John T. Taylor, President and CEO
PBI Bank


“A heavy regulatory environment, increase taxes and a new entitlement program in the form of healthcare will continue to put a chill on business expansion, true employment and capital expenditures. This will continue to affect banking industry lending efforts. The industry enjoyed higher earnings last year but primarily due to a reduction in loan loss provisions and litigation reserves along with slight improvement in loan demand. The industry will try to uncover loan demand in 2014 that fits within the government regulatory regime while continuing to improve its asset quality, a task easier said than done. An increase in consolidation of the industry is still forecast primarily due to the inability of smaller banks to mount the escalating cost of government compliance.”

Ballard Cassady, President and CEO
Kentucky Bankers Association


“Talk with any community banker these days and you’ll likely hear concerns over continued margin compression, dramatically increasing regulatory costs and stiff competition for quality lending opportunities. While we share these sentiments, our forecast for 2014 is one of cautious optimism. The once debt-burdened consumer is on firmer footing and spending more wisely. Unemployment persists but by most measures is incrementally improving. With housing prices stabilizing, consumer confidence is slowly being restored. Businesses are reaping the benefits of expense reductions and productivity enhancements implemented since 2008. These positive indicators lead us to believe there will be opportunities for modest revenue growth in 2014.”

Linda Rumpke, President and CEO
Town and Country Bank and Trust Co.


“Kentucky needs to create new high-value job opportunities, and funding for education is at the heart of that. The governor has proposed tax reform that can create revenue to fund pension reform and increase support for education, but the legislature doesn’t appear inclined to address it. If we are going to create better jobs, a well-trained workforce is essential. Recovery from the recession has been slightly better than the nation as a whole. Consumer spending is recovering and the housing industry is rebounding. Interest rates should continue at current levels at least through the end of 2014, fueling growth in home construction and sales. The slow-growth economy has challenged community banks to adopt new standards and strategies. Our bank is working closely with customers to build upon available opportunities that will lead to better growth and prosperity for our communities.”

Luther Deaton Jr., Chairman, President & CEO
Central Bancshares Inc.


“We envision modest economic growth in Central Kentucky during the spring and summer months as businesses and consumers shake off the doldrums from a cold and snowy winter. Short-term interest rates will remain at historically low levels throughout the period, while longer term rates trade in a fairly narrow range close to where they are now. Relatively low mortgage rates should be a bright spot for our community as consumers move up to larger homes. High profile development projects such as CentrePointe in downtown Lexington will add fuel to our local economic engine.”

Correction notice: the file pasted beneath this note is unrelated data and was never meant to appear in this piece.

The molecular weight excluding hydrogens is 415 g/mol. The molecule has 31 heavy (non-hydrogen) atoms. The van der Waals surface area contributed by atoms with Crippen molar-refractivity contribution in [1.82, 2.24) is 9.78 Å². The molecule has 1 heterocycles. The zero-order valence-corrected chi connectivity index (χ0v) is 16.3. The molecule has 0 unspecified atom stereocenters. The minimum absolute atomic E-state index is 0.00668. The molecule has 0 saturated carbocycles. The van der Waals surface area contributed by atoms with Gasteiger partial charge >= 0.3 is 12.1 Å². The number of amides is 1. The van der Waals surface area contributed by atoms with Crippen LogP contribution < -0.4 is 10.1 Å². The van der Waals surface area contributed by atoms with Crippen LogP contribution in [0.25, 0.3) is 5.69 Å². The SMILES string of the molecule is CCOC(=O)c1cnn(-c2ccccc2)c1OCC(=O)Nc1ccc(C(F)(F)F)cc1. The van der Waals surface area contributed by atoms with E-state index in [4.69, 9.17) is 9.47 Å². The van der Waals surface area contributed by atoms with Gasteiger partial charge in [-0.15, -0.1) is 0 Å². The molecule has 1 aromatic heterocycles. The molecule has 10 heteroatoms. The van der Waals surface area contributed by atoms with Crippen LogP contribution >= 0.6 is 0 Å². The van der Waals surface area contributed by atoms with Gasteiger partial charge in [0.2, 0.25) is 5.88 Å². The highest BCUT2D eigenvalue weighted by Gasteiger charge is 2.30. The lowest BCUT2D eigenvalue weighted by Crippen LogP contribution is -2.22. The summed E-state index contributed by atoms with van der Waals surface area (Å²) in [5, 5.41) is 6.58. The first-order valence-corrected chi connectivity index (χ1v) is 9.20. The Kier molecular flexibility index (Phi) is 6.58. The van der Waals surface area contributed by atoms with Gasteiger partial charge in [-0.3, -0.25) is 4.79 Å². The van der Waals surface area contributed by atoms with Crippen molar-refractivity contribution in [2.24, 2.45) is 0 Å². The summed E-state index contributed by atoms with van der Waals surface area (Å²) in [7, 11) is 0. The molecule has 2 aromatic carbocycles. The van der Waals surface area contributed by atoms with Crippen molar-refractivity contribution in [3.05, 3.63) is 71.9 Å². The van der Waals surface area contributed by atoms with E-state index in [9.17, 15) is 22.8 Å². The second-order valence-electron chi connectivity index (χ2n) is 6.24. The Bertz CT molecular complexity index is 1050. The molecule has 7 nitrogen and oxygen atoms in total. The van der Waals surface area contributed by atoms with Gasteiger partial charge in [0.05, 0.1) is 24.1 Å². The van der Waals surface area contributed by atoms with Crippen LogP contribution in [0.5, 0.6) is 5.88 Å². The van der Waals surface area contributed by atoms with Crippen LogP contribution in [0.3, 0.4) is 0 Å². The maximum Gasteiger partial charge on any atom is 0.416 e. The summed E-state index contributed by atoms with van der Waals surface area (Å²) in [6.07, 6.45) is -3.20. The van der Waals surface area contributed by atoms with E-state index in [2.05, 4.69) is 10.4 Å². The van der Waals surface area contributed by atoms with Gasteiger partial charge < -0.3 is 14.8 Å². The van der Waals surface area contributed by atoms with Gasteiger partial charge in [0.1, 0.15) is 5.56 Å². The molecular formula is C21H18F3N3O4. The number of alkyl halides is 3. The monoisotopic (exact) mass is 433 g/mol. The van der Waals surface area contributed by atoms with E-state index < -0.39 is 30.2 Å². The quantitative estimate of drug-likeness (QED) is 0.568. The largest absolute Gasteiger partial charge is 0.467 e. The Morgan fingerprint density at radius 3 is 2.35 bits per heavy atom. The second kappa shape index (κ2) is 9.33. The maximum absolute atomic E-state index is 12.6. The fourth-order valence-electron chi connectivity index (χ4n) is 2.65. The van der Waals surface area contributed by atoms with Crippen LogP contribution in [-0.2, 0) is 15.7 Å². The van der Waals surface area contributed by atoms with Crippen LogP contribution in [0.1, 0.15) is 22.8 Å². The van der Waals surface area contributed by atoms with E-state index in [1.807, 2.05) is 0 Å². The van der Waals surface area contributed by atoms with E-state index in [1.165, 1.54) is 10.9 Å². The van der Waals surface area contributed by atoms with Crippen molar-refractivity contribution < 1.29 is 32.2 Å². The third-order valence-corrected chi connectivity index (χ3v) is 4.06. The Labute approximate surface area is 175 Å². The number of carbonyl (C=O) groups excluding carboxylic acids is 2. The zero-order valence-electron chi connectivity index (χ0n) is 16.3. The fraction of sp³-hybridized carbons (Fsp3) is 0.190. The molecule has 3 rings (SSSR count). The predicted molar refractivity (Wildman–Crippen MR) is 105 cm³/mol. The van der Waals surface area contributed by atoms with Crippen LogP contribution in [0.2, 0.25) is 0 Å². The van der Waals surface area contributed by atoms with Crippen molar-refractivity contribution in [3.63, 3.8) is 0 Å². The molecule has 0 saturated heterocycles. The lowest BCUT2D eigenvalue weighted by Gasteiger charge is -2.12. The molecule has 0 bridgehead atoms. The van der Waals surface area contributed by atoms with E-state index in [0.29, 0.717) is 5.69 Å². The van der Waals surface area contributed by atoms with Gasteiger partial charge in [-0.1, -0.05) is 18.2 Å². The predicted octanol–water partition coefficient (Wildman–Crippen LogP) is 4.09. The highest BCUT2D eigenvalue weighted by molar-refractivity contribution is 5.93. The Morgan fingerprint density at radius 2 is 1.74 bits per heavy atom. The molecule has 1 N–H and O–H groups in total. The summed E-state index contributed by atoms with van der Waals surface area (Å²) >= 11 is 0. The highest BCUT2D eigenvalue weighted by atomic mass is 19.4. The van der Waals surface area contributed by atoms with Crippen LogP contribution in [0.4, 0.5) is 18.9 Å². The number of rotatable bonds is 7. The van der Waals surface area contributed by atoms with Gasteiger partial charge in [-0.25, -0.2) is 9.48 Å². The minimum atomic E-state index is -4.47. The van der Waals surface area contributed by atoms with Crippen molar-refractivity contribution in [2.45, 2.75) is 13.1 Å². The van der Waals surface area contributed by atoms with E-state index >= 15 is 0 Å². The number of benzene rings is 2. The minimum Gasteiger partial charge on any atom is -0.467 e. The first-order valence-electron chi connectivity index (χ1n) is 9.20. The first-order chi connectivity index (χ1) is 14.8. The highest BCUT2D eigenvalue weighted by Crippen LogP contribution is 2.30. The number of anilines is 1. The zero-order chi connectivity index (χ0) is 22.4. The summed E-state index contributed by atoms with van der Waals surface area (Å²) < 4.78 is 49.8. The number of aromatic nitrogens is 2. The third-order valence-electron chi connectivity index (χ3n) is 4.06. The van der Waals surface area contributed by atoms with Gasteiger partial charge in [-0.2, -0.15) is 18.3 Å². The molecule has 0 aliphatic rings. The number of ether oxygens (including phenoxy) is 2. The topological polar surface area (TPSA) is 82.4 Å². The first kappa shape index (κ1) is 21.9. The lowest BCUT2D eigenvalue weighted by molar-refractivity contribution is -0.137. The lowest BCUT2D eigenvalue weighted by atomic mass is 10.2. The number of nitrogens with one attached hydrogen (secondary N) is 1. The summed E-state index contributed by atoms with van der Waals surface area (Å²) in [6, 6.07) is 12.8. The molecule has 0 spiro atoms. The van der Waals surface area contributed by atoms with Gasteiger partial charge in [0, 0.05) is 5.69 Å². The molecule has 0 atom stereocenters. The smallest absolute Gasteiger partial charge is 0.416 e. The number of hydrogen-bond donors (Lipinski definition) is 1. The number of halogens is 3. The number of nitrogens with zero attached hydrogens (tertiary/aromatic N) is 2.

Bill Alverson, President
Traditional Bank


“Our economy continues to progress modestly despite numerous headwinds, but there are fair odds that 2014 could surprise on the upside. Housing has stabilized and continues to recover with normalized inventory levels, mortgage interest rates remain at historic lows, and banks are eager and ready to lend to qualified borrowers. Corporate America is well capitalized and many companies find themselves post-recession to be as efficient as ever and well-positioned for growth. The headwinds look like consumer and corporate confidence combined with an ever-changing and expanding regulatory environment. With the potential of improving confidence, we maintain a positive outlook and remain optimistic.”

Heath W. Campbell,
 President, Kentucky Region
Branch Banking & Trust


“Louisville-Lexington’s economic performance will be in line with the nation in 2014 with the area’s jobless rate breaking through 6 percent around mid-2015. The success of the Louisville-Lexington economy over the coming years will be credited to the market area’s diverse industrial base. It hosts a wide array of large, successful employers from auto manufacturing to education to professional services. This sustains its ability to weather most economic turbulence and to suffer less through downturns. UK and UofL are stable sources of employment and attract young people to the area. Other big players such as Toyota, GE, Ford and UPS provide well-paying jobs in dynamic industries that respond strongly to the business cycle.”

Charles P. Denny, Regional President
PNC Bank